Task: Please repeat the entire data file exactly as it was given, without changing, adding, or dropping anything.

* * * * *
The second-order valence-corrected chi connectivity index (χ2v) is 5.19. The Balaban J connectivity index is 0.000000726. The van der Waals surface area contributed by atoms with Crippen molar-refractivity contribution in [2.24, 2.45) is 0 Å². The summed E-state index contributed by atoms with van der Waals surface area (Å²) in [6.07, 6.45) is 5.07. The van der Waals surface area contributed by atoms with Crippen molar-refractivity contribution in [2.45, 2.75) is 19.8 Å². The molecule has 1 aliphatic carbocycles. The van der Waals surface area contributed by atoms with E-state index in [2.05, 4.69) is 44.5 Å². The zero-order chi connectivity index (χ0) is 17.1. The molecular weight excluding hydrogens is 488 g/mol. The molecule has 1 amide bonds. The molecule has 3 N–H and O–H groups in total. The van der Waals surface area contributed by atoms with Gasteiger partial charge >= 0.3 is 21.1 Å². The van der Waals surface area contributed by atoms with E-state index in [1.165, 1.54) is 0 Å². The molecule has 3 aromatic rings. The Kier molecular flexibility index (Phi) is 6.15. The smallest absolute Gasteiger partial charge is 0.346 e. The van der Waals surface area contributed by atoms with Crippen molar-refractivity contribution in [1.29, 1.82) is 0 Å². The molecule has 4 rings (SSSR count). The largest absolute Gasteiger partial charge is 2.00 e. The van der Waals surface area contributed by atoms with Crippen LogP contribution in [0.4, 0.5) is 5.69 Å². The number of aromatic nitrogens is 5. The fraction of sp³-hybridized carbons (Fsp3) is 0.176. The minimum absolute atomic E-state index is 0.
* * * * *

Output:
The second-order valence-corrected chi connectivity index (χ2v) is 5.19. The Balaban J connectivity index is 0.000000726. The van der Waals surface area contributed by atoms with Crippen molar-refractivity contribution in [2.24, 2.45) is 0 Å². The summed E-state index contributed by atoms with van der Waals surface area (Å²) in [6.07, 6.45) is 5.07. The van der Waals surface area contributed by atoms with Crippen molar-refractivity contribution in [2.45, 2.75) is 19.8 Å². The molecule has 1 aliphatic carbocycles. The van der Waals surface area contributed by atoms with E-state index in [2.05, 4.69) is 44.5 Å². The zero-order chi connectivity index (χ0) is 17.1. The molecular weight excluding hydrogens is 488 g/mol. The molecule has 1 amide bonds. The molecule has 3 N–H and O–H groups in total. The van der Waals surface area contributed by atoms with Gasteiger partial charge >= 0.3 is 21.1 Å². The van der Waals surface area contributed by atoms with E-state index in [1.165, 1.54) is 0 Å². The molecule has 3 aromatic rings. The Kier molecular flexibility index (Phi) is 6.15. The smallest absolute Gasteiger partial charge is 0.346 e. The van der Waals surface area contributed by atoms with Crippen molar-refractivity contribution in [1.29, 1.82) is 0 Å². The molecule has 4 rings (SSSR count). The largest absolute Gasteiger partial charge is 2.00 e. The van der Waals surface area contributed by atoms with Crippen LogP contribution in [0.4, 0.5) is 5.69 Å². The number of aromatic nitrogens is 5. The fraction of sp³-hybridized carbons (Fsp3) is 0.176. The minimum absolute atomic E-state index is 0.